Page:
Silk Family Connection to Thomas Guy (1645-1724)


Portrait of Thomas Guy
Portrait of Thomas Guy

Thomas Guy (1645-1724) was an English businessman, politician and philanthropist who founded Guy’s Hospital.

For many generations, male children in the Silk family have been given the second given name of Guy, presumably in honour of Thomas Guy. However, Guy did not marry or have children of his own, hence there is no direct ancestral line between Thomas Guy and our branch of the Silk family.

Guy was born in 1645 to his father, Thomas Guy (1597-1652) and his wife, Anne Voughton, in Horseleydown, Southwark, on the south side of the Thames River in London. Thomas was the eldest of three children; his brother Samuel John was born in 1648 and his sister Ann was born in 1652. After his father’s death when Thomas was only 8, his mother Anne moved the family to her hometown of Tamworth, in Staffordshire and about 14 miles north-east of Birmingham. His mother remarried in 1661 to Joseph Seeley.

Genealogical Connection between Thomas Guy and the Silk Family

Research examining Guy’s extensive and detailed will, along with some help from members in the genealogical community who are also connected to Guy reveals that we are descendants of Guy’s mother’s sister, Benedicta Voughton Weightman, her husband, William Weightman, and their children. 

Diagram showing the Silk connection to Thomas Guy’s family. Note that some surnames names have variations (Voughton vs. Vaughton, Weightman vs. Weetman, Cheatle vs. Cheatly vs. Cheatley, etc.)

Guy’s will is specific regarding how his wealth is to be distributed to his extended family:

Item, I give and bequeath unto Thomas Voughton, Humphrey Voughton, and Martha Voughton, Children of my said Cousin John Voughton, one thousand pounds apiece interest or share in a Capital Stock erected in lieu of Debentures, made forth for the Debt due to the Army, by an Act of Parliament, passed the fourth year of the Reign of his Majesty King George, and attended with Annuities, after the rate of four Pounds per cent per annum.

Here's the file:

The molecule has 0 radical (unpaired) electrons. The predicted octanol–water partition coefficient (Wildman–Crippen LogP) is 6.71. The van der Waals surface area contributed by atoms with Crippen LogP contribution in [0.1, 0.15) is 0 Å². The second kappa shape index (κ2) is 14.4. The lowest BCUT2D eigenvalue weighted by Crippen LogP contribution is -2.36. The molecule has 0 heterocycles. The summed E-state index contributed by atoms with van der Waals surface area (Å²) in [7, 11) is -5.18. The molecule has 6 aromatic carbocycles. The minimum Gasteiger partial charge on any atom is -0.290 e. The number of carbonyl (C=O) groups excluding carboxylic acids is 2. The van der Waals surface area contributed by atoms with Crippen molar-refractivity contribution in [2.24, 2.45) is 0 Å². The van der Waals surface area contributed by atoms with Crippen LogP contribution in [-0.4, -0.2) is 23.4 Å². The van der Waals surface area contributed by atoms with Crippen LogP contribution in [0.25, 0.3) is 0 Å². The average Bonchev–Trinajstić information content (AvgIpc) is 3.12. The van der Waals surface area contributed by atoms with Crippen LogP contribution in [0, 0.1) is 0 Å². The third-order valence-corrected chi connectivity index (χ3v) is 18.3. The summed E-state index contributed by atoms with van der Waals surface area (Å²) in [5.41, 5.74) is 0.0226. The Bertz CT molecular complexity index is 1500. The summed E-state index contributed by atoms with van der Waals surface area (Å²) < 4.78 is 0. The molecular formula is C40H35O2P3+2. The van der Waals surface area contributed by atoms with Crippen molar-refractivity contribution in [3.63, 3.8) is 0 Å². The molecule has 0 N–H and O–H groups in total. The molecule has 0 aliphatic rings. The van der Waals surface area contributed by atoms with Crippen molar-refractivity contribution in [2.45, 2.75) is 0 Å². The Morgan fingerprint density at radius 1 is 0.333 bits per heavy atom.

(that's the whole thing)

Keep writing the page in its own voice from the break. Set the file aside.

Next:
Item, I give and bequeath unto John Cheatly, and Mary Cheatly, the Children of Mary Cheatly, deceased, who was Daughter of my Aunt Weetman, one Thousand Pounds a-piece, Interest, or Share in the said Stock, erected in lieu of Debentures, as aforesaid.

Item, I give and bequeath unto Benedicta Cheatly, another Daughter of my aforesaid Aunt Weetman, and now Wife of John Cheatly, near Tamworth in the aforesaid County of Stafford, Yeoman, during her Natural Life, one Annuity, or yearly Sum of Fifty Pounds Sterling, to be paid her by equal half-yearly Payments, to commence from my Decease.

Item, I give unto the Children of the said Benedicta Cheatly; viz. Lettice, Dorothy, Anne, John, William and Mary Cheatly, one thousand pounds a-piece Interest or Share in the said Stock erected in Lieu of Debentures, as aforesaid.
(Guy, 1724, pp4-5, 9-10)

Guy was generous to his extended family: his cousin Benedicta Cheatly received £50 per year, approximately $11,780 in 2020 currency, and each of her children received a single gift of  £1,000, approximately $235,596 today. Guy’s 52-page will detailed the distribution of his entire estate:

Having already spent £19,000 on the hospital, his will endowed it with £219,499, the largest individual charitable donation of the early eighteenth century. He also gave an annuity of £400 to Christ’s Hospital as well as numerous and diverse other charitable donations.The rest of his estate, some £75,589, went to cousins, friends, and more distant relatives.
(Solkin, 1996)